Natalia and Allen: Almost 70% of the goal

Sergy: A little over 25% of our goal

Will: 25% of our goal

Zack: About 60% of the goal.

Adrienne and Michelle: Approximately 45% of the goal.

Dina and Wendy: More than 40% of the goal.

Catt: Approximately more than 30% of our goal.

What kind of events influenced funding the most (media publications, email campaigns, social media shares, off-line events)?
Natalia and Allen: We made the mistake during our previous Kickstarter campaigns to not focus on getting media attention. Fortunately, many of our previous backers from our first campaign backed us in our second campaign.

This support pushed us to front of the Food section and Kickstarter itself which helped us gain momemtum which is crucial.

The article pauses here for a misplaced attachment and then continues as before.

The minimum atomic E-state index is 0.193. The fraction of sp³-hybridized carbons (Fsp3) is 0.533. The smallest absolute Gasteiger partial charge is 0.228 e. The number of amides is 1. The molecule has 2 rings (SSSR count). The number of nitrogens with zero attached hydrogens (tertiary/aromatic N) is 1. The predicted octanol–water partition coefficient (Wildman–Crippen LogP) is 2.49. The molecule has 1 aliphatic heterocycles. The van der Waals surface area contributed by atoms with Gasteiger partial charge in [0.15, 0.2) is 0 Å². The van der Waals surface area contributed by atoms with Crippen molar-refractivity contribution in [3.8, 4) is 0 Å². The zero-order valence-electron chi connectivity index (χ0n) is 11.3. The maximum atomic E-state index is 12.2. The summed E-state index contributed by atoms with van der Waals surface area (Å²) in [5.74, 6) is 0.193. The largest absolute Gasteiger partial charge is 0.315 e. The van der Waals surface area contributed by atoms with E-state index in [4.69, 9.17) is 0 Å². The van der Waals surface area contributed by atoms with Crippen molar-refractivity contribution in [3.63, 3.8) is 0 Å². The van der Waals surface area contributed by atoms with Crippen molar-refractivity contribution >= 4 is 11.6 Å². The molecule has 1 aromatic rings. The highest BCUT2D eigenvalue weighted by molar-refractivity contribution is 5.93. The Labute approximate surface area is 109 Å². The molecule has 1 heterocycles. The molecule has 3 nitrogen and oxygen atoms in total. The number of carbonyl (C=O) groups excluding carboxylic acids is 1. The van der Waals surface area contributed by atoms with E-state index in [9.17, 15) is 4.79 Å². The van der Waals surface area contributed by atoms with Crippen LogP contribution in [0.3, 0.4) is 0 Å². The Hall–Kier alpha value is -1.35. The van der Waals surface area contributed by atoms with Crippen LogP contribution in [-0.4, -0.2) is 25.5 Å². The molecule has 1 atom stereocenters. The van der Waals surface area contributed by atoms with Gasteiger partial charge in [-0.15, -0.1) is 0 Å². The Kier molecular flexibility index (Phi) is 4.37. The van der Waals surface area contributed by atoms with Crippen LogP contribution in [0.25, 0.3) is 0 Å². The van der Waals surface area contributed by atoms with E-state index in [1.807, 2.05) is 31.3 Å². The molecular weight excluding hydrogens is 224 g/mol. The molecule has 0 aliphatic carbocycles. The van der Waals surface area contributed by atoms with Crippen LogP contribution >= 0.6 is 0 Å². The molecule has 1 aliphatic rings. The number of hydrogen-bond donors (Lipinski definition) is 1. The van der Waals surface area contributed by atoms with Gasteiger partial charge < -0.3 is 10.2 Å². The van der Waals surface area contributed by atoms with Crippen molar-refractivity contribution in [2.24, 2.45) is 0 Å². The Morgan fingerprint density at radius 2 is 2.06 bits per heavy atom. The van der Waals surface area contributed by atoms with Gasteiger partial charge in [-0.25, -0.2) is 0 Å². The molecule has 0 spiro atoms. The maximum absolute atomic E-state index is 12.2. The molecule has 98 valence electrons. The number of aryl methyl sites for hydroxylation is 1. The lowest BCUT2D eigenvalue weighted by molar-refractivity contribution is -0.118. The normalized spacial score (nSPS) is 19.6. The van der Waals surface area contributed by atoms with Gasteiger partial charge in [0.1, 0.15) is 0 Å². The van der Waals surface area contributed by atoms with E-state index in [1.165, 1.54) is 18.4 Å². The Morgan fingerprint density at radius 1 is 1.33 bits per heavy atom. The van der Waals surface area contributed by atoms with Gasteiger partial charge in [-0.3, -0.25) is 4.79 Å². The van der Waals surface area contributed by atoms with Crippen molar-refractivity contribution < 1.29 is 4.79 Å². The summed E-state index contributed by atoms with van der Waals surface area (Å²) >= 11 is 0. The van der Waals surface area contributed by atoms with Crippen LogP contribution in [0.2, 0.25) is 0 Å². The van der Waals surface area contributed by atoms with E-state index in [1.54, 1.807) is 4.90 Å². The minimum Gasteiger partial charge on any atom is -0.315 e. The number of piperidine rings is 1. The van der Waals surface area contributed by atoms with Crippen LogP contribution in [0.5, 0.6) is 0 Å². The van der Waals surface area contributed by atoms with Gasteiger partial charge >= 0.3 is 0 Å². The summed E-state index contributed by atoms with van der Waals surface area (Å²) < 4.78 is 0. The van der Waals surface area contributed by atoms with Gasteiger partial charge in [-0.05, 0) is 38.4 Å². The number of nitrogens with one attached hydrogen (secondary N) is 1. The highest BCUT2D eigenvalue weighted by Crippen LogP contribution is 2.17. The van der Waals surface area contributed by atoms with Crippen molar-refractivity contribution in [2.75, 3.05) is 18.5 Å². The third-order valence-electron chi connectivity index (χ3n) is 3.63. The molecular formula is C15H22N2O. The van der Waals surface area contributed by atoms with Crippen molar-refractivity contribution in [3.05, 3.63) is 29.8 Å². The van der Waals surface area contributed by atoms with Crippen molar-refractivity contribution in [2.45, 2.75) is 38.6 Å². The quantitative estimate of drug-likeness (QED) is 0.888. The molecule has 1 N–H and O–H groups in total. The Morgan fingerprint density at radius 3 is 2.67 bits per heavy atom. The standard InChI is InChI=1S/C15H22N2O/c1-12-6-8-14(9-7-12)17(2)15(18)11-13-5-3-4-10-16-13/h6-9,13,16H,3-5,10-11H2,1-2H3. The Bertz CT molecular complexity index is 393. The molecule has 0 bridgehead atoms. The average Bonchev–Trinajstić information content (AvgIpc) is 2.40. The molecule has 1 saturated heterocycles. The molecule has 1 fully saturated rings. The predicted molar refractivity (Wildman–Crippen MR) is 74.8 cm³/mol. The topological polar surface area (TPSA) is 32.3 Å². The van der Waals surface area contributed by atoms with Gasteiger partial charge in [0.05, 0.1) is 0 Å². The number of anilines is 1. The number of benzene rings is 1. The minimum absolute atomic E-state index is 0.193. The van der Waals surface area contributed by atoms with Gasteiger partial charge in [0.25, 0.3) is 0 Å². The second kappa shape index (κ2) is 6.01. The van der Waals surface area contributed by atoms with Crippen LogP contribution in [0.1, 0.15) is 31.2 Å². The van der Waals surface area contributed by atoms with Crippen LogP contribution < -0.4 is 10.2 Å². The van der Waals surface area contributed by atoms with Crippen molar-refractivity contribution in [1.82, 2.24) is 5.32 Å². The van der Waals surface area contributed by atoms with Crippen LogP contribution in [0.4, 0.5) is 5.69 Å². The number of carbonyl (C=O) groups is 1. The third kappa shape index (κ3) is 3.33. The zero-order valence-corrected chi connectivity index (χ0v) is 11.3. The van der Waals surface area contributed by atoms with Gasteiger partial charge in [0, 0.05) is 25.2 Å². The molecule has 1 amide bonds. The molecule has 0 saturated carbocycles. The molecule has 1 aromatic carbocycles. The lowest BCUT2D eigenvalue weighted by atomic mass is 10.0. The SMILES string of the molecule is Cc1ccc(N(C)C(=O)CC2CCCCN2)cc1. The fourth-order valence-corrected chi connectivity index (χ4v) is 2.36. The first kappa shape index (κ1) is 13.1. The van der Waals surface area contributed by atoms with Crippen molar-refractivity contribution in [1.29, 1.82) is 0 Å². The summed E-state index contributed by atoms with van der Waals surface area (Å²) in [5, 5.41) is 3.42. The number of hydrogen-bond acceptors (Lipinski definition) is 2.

Popular projects are continuously seen and funded while unpopular are barely visible and ignored. Blogger outreach: A nice email explaining our product and why we think that given blogger’s/writer’s audience would be interested in us has yielded great results for FREE.

Sergy: Our E-mail campaign was the most influential.

Catt: Social media shares and personal emails were most effective, media coverage from local newspaper and PBS radio and television interviews provided a couple of great bumps.

Zack: I started a mail-order free sample program that just exploded. That’s where all those Facebook follows and mailing list adds came from. The only other thing I did was go to a different networking event every night of the campaign and trade samples for business cards. The next day, I would email all those people, ask them what they made with their sample, and link them to the Kickstarter. Nobody appreciates entrepreneurship like other entrepreneurs.